As I see it, the task of government in its relation to business is to assist the development of an economic declaration of rights, an economic constitutional order. This is the common task of statesman and businessman. It is the minimum requirement of a more permanently safe order of things.
Every man has a right to life; and this means that he has also a right to make a comfortable living. He may by sloth or crime decline to exercise that right; but it may not be denied him. We have no actual famine or death; our industrial and agricultural mechanism can produce enough and to spare. Our government formal and informal, political and economic, owes to everyone an avenue to possess himself of a portion of that plenty sufficient for his needs, through his own work.
Every man has a right to his own property; which means a right to be assured, to the fullest extent attainable, in the safety of his savings. By no other means can men carry the burdens of those parts of life which, in the nature of things afford no chance of labor; childhood, sickness, old age. In all thought of property, this right is paramount; all other property rights must yield to it. If, in accord with this principle, we must restrict the operations of the speculator, the manipulator, even the financier, I believe we must accept the restriction as needful, not to hamper individualism but to protect it.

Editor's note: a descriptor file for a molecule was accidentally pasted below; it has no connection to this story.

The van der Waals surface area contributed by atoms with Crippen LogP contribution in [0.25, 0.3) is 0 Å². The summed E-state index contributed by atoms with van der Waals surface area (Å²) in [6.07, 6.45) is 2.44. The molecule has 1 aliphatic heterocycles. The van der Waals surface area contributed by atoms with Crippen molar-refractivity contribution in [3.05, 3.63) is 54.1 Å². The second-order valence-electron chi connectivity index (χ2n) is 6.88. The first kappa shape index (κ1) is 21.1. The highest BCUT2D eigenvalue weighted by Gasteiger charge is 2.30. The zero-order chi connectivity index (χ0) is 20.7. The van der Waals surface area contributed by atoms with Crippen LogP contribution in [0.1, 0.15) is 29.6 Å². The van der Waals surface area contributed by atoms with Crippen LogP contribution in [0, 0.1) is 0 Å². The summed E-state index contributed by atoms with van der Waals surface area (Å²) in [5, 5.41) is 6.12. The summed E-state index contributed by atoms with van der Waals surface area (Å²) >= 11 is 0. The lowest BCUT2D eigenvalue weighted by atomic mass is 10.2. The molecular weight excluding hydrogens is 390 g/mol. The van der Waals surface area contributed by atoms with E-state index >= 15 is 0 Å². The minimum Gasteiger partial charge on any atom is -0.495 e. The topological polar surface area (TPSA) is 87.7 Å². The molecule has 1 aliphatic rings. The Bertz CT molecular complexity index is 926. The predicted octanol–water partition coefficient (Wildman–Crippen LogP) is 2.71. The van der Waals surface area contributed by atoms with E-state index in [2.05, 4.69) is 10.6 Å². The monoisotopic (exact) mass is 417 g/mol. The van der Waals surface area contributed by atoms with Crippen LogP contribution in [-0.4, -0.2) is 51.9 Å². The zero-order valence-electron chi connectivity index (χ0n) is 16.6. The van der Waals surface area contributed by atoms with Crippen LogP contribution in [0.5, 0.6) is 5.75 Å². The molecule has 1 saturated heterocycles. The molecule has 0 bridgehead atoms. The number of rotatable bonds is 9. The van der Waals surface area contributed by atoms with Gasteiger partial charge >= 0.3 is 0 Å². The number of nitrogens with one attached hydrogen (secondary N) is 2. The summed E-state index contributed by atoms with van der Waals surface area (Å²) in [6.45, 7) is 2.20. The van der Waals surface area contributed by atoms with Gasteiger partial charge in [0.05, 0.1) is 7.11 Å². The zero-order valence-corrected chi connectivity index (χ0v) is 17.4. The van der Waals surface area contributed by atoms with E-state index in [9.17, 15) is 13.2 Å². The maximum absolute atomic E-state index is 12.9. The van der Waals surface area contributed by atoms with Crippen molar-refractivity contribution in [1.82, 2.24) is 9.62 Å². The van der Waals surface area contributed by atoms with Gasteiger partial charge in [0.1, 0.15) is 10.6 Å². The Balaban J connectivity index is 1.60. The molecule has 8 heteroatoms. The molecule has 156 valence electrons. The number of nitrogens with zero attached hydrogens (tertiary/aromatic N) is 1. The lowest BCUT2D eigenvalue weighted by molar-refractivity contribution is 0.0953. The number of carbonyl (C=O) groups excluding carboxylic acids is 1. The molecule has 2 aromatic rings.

So, how could FDR be advocating for the above, at the same time he was also smacking Hoover around for his “fiscal irresponsibility” in running such huge budget deficits? It's because the object of any campaign is supposed to be to get most people to vote for you. Different people in different regions of the country (and in some cases different regions of a state) have different views, and different priorities. There was also another problem; it's difficult to see how bad the problems are until you can get into the White House and look at the data.